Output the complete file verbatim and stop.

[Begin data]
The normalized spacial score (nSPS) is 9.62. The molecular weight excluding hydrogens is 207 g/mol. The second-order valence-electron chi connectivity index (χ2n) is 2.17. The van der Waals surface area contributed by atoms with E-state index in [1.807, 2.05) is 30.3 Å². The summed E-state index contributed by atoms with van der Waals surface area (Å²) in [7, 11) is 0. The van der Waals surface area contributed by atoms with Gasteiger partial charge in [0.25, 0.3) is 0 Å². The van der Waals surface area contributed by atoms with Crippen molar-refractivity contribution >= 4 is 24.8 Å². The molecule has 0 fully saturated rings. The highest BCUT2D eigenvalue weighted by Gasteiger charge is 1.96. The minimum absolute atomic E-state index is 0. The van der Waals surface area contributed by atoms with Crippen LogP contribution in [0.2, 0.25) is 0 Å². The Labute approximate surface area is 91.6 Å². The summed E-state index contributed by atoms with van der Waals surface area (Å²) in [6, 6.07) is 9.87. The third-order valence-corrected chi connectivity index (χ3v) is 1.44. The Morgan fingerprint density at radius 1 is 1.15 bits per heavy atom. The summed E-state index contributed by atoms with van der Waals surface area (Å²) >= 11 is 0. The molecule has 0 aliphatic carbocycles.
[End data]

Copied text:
The normalized spacial score (nSPS) is 9.62. The molecular weight excluding hydrogens is 207 g/mol. The second-order valence-electron chi connectivity index (χ2n) is 2.17. The van der Waals surface area contributed by atoms with E-state index in [1.807, 2.05) is 30.3 Å². The summed E-state index contributed by atoms with van der Waals surface area (Å²) in [7, 11) is 0. The van der Waals surface area contributed by atoms with Gasteiger partial charge in [0.25, 0.3) is 0 Å². The van der Waals surface area contributed by atoms with Crippen molar-refractivity contribution >= 4 is 24.8 Å². The molecule has 0 fully saturated rings. The highest BCUT2D eigenvalue weighted by Gasteiger charge is 1.96. The minimum absolute atomic E-state index is 0. The van der Waals surface area contributed by atoms with Crippen LogP contribution in [0.2, 0.25) is 0 Å². The Labute approximate surface area is 91.6 Å². The summed E-state index contributed by atoms with van der Waals surface area (Å²) in [6, 6.07) is 9.87. The third-order valence-corrected chi connectivity index (χ3v) is 1.44. The Morgan fingerprint density at radius 1 is 1.15 bits per heavy atom. The summed E-state index contributed by atoms with van der Waals surface area (Å²) >= 11 is 0. The molecule has 0 aliphatic carbocycles.